49. Erneux C, Edimo WE, Deneubourg L, Pirson I (2011) SHIP2 multiple functions: a balance between a negative control of PtdIns(3,4,5)P(3) level, a positive control of PtdIns(3,4)P(2) production, and intrinsic docking properties. J Cell Biochem 112:2203–2209. doi: 10.1002/jcb.23146 PubMedGoogle Scholar
  50. Falasca M, Hughes WE, Dominguez V et al (2007) The role of phosphoinositide 3-kinase C2alpha in insulin signaling. J Biol Chem 282:28226–28236. doi: 10.1074/jbc.M704357200 PubMedGoogle Scholar
  51. Fang Y, Vilella-Bach M, Bachmann R et al (2001) Phosphatidic acid-mediated mitogenic activation of mTOR signaling. Science (New York, NY) 294:1942–1945. doi: 10.1126/science.1066015
  52. Fang Y, Park I-H, Wu A-L et al (2003) PLD1 regulates mTOR signaling and mediates Cdc42 activation of S6K1. Curr Biol 13:2037–2044. doi: 10.1016/j.cub.2003.11.021 PubMedGoogle Scholar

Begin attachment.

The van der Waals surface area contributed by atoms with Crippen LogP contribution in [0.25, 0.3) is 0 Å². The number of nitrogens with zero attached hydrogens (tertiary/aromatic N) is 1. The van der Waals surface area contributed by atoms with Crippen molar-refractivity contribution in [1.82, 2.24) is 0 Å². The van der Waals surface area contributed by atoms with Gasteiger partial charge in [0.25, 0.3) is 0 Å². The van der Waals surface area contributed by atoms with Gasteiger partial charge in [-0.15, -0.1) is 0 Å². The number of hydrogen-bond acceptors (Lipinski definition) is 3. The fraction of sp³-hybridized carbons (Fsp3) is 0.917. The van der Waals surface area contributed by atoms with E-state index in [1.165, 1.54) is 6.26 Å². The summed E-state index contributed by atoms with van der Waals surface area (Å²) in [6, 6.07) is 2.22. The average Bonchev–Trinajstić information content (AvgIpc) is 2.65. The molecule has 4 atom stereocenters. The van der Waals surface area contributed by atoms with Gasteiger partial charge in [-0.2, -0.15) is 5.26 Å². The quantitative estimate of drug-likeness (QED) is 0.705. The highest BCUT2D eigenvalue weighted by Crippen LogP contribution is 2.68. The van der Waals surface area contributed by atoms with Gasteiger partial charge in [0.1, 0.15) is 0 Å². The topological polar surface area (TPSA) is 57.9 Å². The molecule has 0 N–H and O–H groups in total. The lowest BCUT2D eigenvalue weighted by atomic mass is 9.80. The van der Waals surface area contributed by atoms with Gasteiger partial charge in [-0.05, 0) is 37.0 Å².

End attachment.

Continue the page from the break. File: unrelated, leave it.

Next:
53. Fedele CG, Ooms LM, Ho M et al (2010) Inositol polyphosphate 4-phosphatase II regulates PI3K/Akt signaling and is lost in human basal-like breast cancers. Proc Natl Acad Sci U S A 107:22231–22236. doi: 10.1073/pnas.1015245107 PubMedGoogle Scholar
  54. Fisher JS, Nolte LA, Kawanaka K et al (2002) Glucose transport rate and glycogen synthase activity both limit skeletal muscle glycogen accumulation. Am J Physiol Endocrinol Metab 282:E1214–E1221. doi: 10.1152/ajpendo.00254.2001 PubMedGoogle Scholar
  55. Foley K, Boguslavsky S, Klip A (2011) Endocytosis, recycling and regulated exocytosis of glucose transporter 4 (GLUT4). Biochemistry. doi: 10.1021/bi2000356 PubMedGoogle Scholar
  56. Foti M, Audhya A, Emr SD (2001) Sac1 lipid phosphatase and Stt4 phosphatidylinositol 4-kinase regulate a pool of phosphatidylinositol 4-phosphate that functions in the control of the actin cytoskeleton and vacuole morphology. Mol Biol Cell 12:2396–2411PubMedGoogle Scholar
  57. Foukas LC, Claret M, Pearce W et al (2006) Critical role for the p110alpha phosphoinositide-3-OH kinase in growth and metabolic regulation. Nature 441:366–370. doi: 10.1038/nature04694 PubMedGoogle Scholar
  58. Franke TF, Yang SI, Chan TO et al (1995) The protein kinase encoded by the Akt proto-oncogene is a target of the PDGF-activated phosphatidylinositol 3-kinase. Cell 81:727–736PubMedGoogle Scholar